Matthew Stafford, QB, Detroit Lions: After getting both his knee and his nonthrowing shoulder healthy in the offseason, Stafford did not have much time to enjoy the Week 1 experience. Late in the first half, Stafford was forced out of the game following a sack on which his throwing shoulder absorbed the brunt of the contact with the turf. Since this is the primary mechanism by which quarterbacks suffer shoulder injuries (just ask Stafford to tell you how his left shoulder was injured last season), it was no surprise to learn that he indeed sustained a sprain of the acromioclavicular (AC) joint, also known as a separated shoulder. The problem this time is it's his throwing arm. Last season, while the injury was uncomfortable, Stafford could gut it out through the bulk of the season because his throwing arm was unaffected. Not this time.

According to the Detroit Free Press, Stafford could barely lift his arm after the game, one of the hallmark signs of an AC sprain. Stafford was sporting a sling to support the injured joint and will spend the first few days primarily resting the shoulder. Over the next few weeks, the goal will be restoring range of motion and strength followed by a return to a throwing program.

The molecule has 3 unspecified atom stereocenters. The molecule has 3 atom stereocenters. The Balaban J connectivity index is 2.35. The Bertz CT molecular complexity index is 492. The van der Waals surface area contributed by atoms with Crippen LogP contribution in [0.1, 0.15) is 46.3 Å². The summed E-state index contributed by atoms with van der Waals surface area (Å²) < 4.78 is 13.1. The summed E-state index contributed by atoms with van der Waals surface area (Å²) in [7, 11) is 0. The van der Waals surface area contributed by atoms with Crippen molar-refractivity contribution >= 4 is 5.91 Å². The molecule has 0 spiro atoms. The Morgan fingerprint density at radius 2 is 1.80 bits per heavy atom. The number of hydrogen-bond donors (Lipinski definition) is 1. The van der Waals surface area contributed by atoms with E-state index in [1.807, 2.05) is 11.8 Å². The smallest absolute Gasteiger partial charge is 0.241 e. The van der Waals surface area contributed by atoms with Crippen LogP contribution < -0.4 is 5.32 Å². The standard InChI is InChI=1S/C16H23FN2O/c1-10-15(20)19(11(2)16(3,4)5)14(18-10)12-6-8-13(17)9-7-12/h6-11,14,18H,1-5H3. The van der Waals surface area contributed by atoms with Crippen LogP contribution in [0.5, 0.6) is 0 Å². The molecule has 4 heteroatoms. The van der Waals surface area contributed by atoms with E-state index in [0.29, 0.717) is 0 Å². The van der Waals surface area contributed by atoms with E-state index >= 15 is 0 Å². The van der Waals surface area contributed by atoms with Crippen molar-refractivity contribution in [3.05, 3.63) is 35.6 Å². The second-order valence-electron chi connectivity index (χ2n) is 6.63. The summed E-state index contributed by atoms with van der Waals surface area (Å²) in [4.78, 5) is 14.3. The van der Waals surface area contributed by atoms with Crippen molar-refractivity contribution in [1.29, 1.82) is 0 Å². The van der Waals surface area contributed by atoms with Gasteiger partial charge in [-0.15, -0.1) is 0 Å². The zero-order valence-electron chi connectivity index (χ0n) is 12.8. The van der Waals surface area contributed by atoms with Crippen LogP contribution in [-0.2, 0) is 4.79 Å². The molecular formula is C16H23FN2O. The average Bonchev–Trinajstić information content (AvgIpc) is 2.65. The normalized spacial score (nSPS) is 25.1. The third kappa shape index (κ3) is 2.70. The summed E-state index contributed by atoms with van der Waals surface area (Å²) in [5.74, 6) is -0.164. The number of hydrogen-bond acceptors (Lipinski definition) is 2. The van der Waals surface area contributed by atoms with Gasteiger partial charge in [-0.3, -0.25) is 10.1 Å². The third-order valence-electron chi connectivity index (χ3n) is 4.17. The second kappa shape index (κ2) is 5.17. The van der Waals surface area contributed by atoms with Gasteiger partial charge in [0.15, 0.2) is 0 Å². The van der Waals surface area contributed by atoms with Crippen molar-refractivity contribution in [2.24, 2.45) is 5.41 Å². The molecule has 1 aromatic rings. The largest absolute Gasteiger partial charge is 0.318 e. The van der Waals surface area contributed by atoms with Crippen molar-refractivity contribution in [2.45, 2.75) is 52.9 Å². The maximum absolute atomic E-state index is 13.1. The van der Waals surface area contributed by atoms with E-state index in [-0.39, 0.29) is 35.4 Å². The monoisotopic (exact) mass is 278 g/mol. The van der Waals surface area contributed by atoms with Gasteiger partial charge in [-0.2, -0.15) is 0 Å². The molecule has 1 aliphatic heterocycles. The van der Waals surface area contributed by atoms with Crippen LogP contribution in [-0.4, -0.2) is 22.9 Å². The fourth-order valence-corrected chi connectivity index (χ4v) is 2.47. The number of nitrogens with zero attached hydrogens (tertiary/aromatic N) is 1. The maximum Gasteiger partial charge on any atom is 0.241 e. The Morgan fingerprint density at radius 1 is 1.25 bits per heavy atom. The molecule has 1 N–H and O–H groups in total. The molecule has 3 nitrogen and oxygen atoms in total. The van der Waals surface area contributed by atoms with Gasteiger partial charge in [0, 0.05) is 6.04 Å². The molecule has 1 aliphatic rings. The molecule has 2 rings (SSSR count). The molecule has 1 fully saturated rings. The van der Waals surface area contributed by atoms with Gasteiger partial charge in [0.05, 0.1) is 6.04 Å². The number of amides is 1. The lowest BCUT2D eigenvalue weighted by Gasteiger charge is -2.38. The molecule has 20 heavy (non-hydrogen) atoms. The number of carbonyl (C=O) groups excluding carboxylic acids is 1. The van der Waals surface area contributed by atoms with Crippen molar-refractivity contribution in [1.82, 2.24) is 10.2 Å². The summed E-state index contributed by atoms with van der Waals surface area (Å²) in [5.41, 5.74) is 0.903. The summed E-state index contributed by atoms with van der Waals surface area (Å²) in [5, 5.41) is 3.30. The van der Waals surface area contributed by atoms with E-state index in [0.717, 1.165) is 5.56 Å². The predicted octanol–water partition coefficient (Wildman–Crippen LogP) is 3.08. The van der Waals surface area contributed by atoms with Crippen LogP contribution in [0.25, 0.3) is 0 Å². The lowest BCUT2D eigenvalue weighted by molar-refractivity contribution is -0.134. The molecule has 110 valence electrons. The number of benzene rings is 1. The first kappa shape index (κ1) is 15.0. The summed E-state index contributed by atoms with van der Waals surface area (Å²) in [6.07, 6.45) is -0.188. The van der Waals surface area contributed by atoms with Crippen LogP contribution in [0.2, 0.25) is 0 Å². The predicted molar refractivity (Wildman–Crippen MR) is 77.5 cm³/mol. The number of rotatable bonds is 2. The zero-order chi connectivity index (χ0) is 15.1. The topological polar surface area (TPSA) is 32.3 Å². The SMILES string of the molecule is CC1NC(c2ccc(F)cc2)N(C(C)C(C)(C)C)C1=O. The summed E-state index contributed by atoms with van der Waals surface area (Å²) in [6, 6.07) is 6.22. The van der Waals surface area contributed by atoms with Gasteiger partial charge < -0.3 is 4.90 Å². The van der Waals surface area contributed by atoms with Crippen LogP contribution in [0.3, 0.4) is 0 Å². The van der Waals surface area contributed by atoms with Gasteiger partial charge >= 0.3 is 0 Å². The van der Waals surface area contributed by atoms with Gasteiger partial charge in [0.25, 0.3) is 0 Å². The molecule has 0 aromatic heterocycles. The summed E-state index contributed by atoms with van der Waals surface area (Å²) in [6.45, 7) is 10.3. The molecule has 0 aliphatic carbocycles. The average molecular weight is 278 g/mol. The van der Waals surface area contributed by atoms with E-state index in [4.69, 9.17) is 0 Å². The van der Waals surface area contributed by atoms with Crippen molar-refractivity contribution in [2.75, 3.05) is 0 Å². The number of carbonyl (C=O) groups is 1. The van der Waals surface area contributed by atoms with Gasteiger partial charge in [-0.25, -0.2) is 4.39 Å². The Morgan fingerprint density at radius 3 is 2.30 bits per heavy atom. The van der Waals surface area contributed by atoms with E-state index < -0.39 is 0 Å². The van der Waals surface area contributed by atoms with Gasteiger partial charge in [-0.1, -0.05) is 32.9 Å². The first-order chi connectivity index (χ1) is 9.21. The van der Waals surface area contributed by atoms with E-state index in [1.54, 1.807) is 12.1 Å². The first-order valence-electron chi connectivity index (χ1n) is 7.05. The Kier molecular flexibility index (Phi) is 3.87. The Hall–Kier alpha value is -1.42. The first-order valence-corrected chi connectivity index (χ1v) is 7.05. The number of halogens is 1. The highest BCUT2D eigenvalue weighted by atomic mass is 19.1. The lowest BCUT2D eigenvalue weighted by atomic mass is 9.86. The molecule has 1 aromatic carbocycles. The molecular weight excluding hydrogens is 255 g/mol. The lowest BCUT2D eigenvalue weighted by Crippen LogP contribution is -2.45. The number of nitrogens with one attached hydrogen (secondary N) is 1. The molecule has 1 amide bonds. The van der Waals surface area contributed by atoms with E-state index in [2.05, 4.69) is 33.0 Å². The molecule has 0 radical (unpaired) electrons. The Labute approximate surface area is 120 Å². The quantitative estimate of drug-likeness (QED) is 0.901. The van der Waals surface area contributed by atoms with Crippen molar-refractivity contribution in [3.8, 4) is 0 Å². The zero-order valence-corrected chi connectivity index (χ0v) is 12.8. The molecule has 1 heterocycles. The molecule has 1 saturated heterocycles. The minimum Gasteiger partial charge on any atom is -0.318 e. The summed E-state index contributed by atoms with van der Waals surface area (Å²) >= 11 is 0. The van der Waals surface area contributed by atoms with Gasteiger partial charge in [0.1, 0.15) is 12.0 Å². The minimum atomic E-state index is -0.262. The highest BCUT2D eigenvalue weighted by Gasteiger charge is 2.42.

Stafford reportedly has gone to Birmingham, Ala., to get a second opinion from Dr. James Andrews. This comes as no surprise since Stafford underwent a minor knee surgery there in December. The expectation is that he will not require surgery, as this is a Grade II or moderate sprain. Even in the case of a complete or Grade III AC sprain, a surgical solution is not automatic. St. Louis Rams quarterback Sam Bradford suffered a Grade III injury to his throwing shoulder last season while at Oklahoma. Originally, he was treated nonoperatively; it was a reinjury to the same shoulder several weeks later that led to him ultimately opting for surgery.